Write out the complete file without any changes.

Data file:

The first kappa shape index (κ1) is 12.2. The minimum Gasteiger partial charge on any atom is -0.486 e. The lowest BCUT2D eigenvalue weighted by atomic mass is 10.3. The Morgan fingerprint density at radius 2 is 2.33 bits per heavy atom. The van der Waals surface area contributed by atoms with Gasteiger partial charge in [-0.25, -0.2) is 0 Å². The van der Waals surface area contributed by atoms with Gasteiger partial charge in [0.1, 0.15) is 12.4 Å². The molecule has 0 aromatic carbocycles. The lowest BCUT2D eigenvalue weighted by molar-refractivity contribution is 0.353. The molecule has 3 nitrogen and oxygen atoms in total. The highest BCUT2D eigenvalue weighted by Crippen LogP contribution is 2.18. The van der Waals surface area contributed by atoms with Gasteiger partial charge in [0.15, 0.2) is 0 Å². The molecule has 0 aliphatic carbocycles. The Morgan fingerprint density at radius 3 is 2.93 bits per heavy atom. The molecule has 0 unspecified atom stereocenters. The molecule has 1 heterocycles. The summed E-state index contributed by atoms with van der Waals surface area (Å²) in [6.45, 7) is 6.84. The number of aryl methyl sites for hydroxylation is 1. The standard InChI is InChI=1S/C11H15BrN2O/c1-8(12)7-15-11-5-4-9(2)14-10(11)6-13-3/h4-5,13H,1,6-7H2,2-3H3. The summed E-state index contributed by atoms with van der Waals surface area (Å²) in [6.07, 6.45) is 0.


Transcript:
The first kappa shape index (κ1) is 12.2. The minimum Gasteiger partial charge on any atom is -0.486 e. The lowest BCUT2D eigenvalue weighted by atomic mass is 10.3. The Morgan fingerprint density at radius 2 is 2.33 bits per heavy atom. The van der Waals surface area contributed by atoms with Gasteiger partial charge in [-0.25, -0.2) is 0 Å². The van der Waals surface area contributed by atoms with Gasteiger partial charge in [0.1, 0.15) is 12.4 Å². The molecule has 0 aromatic carbocycles. The lowest BCUT2D eigenvalue weighted by molar-refractivity contribution is 0.353. The molecule has 3 nitrogen and oxygen atoms in total. The highest BCUT2D eigenvalue weighted by Crippen LogP contribution is 2.18. The van der Waals surface area contributed by atoms with Gasteiger partial charge in [0.15, 0.2) is 0 Å². The molecule has 0 aliphatic carbocycles. The Morgan fingerprint density at radius 3 is 2.93 bits per heavy atom. The molecule has 0 unspecified atom stereocenters. The molecule has 1 heterocycles. The summed E-state index contributed by atoms with van der Waals surface area (Å²) in [6.45, 7) is 6.84. The number of aryl methyl sites for hydroxylation is 1. The standard InChI is InChI=1S/C11H15BrN2O/c1-8(12)7-15-11-5-4-9(2)14-10(11)6-13-3/h4-5,13H,1,6-7H2,2-3H3. The summed E-state index contributed by atoms with van der Waals surface area (Å²) in [6.07, 6.45) is 0.